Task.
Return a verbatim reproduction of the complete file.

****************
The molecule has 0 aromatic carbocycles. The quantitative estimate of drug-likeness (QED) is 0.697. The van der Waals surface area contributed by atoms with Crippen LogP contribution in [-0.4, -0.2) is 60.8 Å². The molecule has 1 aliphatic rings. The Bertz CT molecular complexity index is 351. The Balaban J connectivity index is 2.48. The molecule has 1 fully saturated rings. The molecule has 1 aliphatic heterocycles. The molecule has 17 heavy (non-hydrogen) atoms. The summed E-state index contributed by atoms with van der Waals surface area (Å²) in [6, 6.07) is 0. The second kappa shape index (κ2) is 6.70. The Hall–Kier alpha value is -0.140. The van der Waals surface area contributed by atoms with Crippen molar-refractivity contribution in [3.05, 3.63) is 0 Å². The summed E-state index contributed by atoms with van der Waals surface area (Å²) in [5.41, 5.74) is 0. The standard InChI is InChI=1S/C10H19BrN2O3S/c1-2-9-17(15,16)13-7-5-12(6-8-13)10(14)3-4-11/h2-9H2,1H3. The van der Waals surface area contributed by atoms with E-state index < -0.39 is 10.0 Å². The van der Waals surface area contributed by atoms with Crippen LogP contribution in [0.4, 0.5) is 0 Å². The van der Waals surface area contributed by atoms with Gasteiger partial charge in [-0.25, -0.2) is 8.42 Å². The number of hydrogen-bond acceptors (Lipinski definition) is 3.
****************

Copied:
The molecule has 0 aromatic carbocycles. The quantitative estimate of drug-likeness (QED) is 0.697. The van der Waals surface area contributed by atoms with Crippen LogP contribution in [-0.4, -0.2) is 60.8 Å². The molecule has 1 aliphatic rings. The Bertz CT molecular complexity index is 351. The Balaban J connectivity index is 2.48. The molecule has 1 fully saturated rings. The molecule has 1 aliphatic heterocycles. The molecule has 17 heavy (non-hydrogen) atoms. The summed E-state index contributed by atoms with van der Waals surface area (Å²) in [6, 6.07) is 0. The second kappa shape index (κ2) is 6.70. The Hall–Kier alpha value is -0.140. The van der Waals surface area contributed by atoms with Crippen molar-refractivity contribution in [3.05, 3.63) is 0 Å². The summed E-state index contributed by atoms with van der Waals surface area (Å²) in [5.41, 5.74) is 0. The standard InChI is InChI=1S/C10H19BrN2O3S/c1-2-9-17(15,16)13-7-5-12(6-8-13)10(14)3-4-11/h2-9H2,1H3. The van der Waals surface area contributed by atoms with E-state index < -0.39 is 10.0 Å². The van der Waals surface area contributed by atoms with Crippen LogP contribution in [0.4, 0.5) is 0 Å². The van der Waals surface area contributed by atoms with Gasteiger partial charge in [-0.25, -0.2) is 8.42 Å². The number of hydrogen-bond acceptors (Lipinski definition) is 3.